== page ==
Week Ahead: A Fed Decision on More Tapering

The Federal Reserve is widely expected to continue scaling back its easy-money programs when it meets on Tuesday and Wednesday, the highlight of next week’s economic calendar.

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The policy-setting Federal Open Market Committee will issue a statement on Wednesday at 2  p.m. and the belief is that the central bank will announce another $10 billion reduction in its monthly bond purchases.

“The Fed will likely slow its bond purchases by another $10 billion at its meeting next week. More important is what the Fed does about its interest rate guidance. With unemployment at 6.7%, the Fed’s pledge to not raise interest rates as long as unemployment is above 6.5% is quickly becoming obsolete,” said analysts with IHS Global Insight in a note to clients.

The bond buying program, known as quantitative easing, would then stand at $55 billion per month, down from $85 billion in December when the Fed first announced its tapering program to gradually reduce the purchases.

Mixed economic data in December and January didn’t deter the Fed from scaling back QE at its last meeting, and while the economic landscape hasn’t markedly improved it hasn’t completely deteriorated either.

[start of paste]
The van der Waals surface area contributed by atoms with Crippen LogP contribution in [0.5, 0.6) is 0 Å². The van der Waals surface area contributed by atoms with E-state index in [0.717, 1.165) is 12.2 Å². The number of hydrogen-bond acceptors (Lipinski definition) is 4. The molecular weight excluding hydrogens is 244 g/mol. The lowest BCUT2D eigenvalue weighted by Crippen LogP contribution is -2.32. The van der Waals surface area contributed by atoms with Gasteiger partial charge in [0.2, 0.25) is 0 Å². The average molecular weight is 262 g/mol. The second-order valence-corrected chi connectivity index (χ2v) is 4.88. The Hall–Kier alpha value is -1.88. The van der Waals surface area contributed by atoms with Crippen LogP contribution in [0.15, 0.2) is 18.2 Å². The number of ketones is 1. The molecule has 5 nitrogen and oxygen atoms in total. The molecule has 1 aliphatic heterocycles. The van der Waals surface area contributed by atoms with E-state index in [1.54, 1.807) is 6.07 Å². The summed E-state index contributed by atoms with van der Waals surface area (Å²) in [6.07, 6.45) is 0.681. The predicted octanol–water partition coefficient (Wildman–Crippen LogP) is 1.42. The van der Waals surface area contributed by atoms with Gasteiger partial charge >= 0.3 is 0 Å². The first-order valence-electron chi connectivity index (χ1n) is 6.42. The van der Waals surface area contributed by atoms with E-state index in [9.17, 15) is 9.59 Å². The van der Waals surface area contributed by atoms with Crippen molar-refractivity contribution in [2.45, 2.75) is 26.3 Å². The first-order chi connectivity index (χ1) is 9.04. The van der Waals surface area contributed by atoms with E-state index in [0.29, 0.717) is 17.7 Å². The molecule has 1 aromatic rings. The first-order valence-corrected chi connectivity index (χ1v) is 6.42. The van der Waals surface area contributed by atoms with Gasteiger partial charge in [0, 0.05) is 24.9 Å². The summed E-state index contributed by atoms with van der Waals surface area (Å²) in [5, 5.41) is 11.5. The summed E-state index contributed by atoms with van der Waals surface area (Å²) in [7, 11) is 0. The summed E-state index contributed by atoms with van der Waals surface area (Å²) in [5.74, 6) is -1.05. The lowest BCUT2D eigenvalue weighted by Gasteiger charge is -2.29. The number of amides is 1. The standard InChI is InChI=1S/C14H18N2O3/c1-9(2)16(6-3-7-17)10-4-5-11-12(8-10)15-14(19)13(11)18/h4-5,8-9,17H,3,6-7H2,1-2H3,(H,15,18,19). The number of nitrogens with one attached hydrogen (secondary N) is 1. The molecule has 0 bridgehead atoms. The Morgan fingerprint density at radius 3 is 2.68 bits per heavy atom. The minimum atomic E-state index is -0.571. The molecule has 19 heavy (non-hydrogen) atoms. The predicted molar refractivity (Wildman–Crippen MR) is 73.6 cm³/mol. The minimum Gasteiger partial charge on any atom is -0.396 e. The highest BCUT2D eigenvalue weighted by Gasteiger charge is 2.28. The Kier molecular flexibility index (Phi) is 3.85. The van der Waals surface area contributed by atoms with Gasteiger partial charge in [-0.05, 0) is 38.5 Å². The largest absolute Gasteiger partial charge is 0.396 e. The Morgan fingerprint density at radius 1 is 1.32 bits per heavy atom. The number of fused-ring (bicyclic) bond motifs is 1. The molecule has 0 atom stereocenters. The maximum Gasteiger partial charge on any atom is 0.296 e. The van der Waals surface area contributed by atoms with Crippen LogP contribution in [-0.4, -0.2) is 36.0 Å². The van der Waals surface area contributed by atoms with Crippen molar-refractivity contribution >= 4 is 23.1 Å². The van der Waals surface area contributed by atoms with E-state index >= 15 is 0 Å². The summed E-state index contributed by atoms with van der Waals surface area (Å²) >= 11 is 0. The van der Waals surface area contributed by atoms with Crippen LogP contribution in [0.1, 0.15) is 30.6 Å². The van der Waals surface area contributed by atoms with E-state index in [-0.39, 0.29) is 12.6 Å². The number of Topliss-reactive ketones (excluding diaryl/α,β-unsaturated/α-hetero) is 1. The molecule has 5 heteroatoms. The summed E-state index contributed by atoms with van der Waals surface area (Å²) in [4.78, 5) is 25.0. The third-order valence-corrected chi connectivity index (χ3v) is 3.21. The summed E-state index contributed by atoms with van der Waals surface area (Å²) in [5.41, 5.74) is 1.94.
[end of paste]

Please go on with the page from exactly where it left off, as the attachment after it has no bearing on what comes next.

The February jobs report came in better than expected and housing and inflation indicators have held steady even as the broader economy was clearly impacted by severe wintry weather across much of the U.S.

The Fed has said it will base future shifts to its interest rate policy on a broad array of economic data rather than focusing primarily on labor market numbers.

The meeting will be the first chaired by newly-installed Fed Chair Janet Yellen, who has stated  repeatedly that tapering will continue unless the data take a decided turn for the worse.

Yellen will hold a press conference Wednesday afternoon after the FOMC statement is released.

Other economic reports out next week include the Consumer Price Index, a key gauge of  inflation, on Tuesday. Analysts believe the index probably ticked slightly higher based on a surge in the price of heating fuel due to the cold weather.

A report on existing home sales is due on Wednesday. The number is expected to be down  slightly from January as potential buyers stayed home to avoid the cold weather.

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